LondonNet Gig Review
The Rebel, and Hazel Leigh & Norton Lees
109 Commercial Street,
Old Spitalfields Market,
London E1 6BG
T: 020 7392 9032
Tube: Liverpool Street or Aldgate East
A Darkened Dowd
Johnny Dowd and his cohorts bring the Spitz to a VH1 "Storytellers"-like
APPROPRIATELY, the Spitz was lit by candles. It created a charming,
but somber mood as the night shifted into the kind of morose-hybrid-country-rock
that might upset angry, Wrangler-men in any proper foot-stomping
cowboy bar. This night lent itself to the darkness. Despite two
impressive and distinct opening acts, the dark mood of the night
and indeed the whole night itself belonged to Johnny Dowd.
Hazel Leigh opened the show bitterly crooning, "Like a witch
with a broken wand, I still love you" in a voice that merged
a more plaintive Sarah McLachlan, with a more country Natalie Merchant.
The rest of her set, also featuring Norton Lees on stand up bass
and back up vocals, never quite lived up to that early, edgy subdued
aggression. Nonetheless, the passionate and introspective "Messy
Head" ended on a high note.
The Rebel hit the stage next, wearing a cowboy hat, thick glasses,
a thick beard, and a suit that looked as though it was the high
point of 80's fashion. He proceeded to silence the crowd by making
a whole lot of avant-garde country blues punk rock noise, and singing
with an accent that mildly resembled an English guy exiled in Texas.
It was difficult to not be immediately endeared to a singer who
has a song with a screamed chorus of "Die, die human scum".
No one was spared from his bizarre, morbid humour, though, which
included a brutal tirade entitled "You're English". The
music was a bastard child of serious American comedy rock, playing
country a la Ween and the Butthole Surfers covering Johnny Cash,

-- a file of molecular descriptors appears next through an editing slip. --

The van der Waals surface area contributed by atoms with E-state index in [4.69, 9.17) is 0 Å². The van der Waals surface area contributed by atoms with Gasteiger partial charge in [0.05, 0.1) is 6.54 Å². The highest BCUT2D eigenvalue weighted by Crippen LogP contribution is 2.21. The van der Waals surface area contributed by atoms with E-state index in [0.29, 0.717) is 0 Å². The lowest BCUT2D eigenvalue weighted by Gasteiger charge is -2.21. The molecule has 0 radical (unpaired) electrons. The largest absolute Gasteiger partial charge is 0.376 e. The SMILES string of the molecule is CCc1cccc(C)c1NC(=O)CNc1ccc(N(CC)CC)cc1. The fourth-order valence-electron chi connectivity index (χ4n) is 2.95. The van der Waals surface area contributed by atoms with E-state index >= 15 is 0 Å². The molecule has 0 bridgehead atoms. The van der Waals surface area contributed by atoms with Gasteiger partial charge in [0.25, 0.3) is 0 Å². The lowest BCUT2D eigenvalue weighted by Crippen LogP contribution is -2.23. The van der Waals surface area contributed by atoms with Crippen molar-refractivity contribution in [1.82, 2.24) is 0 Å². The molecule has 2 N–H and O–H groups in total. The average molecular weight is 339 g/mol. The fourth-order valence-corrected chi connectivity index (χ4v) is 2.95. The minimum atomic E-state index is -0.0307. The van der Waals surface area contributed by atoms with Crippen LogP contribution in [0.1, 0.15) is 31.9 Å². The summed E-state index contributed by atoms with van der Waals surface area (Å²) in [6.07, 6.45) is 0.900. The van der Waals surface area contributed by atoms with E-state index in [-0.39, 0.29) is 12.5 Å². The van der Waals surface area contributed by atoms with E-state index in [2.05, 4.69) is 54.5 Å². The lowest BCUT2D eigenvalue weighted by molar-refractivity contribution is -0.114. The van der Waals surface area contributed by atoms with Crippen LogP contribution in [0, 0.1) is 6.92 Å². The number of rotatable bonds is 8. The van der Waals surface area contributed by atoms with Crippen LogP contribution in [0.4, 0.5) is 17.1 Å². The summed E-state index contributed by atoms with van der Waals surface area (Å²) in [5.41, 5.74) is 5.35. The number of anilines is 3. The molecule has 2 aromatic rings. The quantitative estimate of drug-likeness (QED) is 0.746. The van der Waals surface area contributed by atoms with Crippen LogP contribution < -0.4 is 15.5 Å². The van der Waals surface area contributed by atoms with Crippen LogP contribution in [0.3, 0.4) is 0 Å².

or perhaps simply a more bizarre Hank Williams III. If the audience
had any questions about the Rebel they were answered by his straight-faced,
sarcastic response to hecklers: "My lyrics are usually racist
or misogynist and I can't apply that to the guys over there, so
I don't know what to say."
The Rebel's antics were unforgettable but they paled in comparison
to what was yet to come. In a little over an hour, Johnny Dowd channeled
the collective hearts and souls of countless maverick songwriters
(Nick Cave, Johnny Cash, Tom Waits, and Bob Dylan principally) and
made their influences personal with his warm sense of humour, background
visuals of broken family life, and a concept stage show that almost
exclusively dealt with his parents divorce decades earlier. It all
may have seemed a little pretentious, if not for Dowd's overbearing
sincerity which gave the set the feel of a friend having a conversation
about his past with a few songs he wrote interspersed rather than
a distant singer-songwriter.
"It was like the king of England being deposed by Boy George
or something," he chuckled at one point describing his feelings
after the divorce.
Despite a good rapport with the audience and a bit of audience
participation, Dowd's songs still were able to do the most talking.
Whether it was the country/punk snarl of "Temporary Shelter",
an ode to his nomadic childhood, the bizarre juxtaposition of death
and Christmas in "Death comes knocking", or "Easter
Sunday", a song written from the perspective of a divorced
father, Dowd channeled the angst of youth through the prism of mature
retrospective. Even with this theme, he was able to draw from six
years and three albums worth of material.
Far from going at it alone, he was aptly assisted by second guitarist/multi-instrumentalist/long-time
collaborator Brian Wilson (not THAT Brian Wilson), visuals by Kat
Dalton, and of course the spirit of his parents, Jack and Jinx Dowd.
After strangely breaking thematically towards the end of his set
(with an oddly elongated, sludgy cover of "Johnny B. Goode"
with a few Hendrix references thrown in), he avoided closure, but
was able to free himself up for a more diverse encore. The encore
featured one of his older songs that relied heavily on Johnny Cash-style
gallows humour ("Left me hanging there"), and a brilliant,
unreleased groove-oriented anti-war anthem ("Praise God, war
is hell") that ironically twisted up political leaders' rhetoric
into anti-war messages.
Somehow, in a little over an hour, Dowd managed to turn his set
into a more real version of VH1 "Storytellers" and let
a few hundred people into his life for a look around with incredible
songs to back him up and keep things moving. There was no sorrow
for those who did not come from broken homes, just a bit more understanding.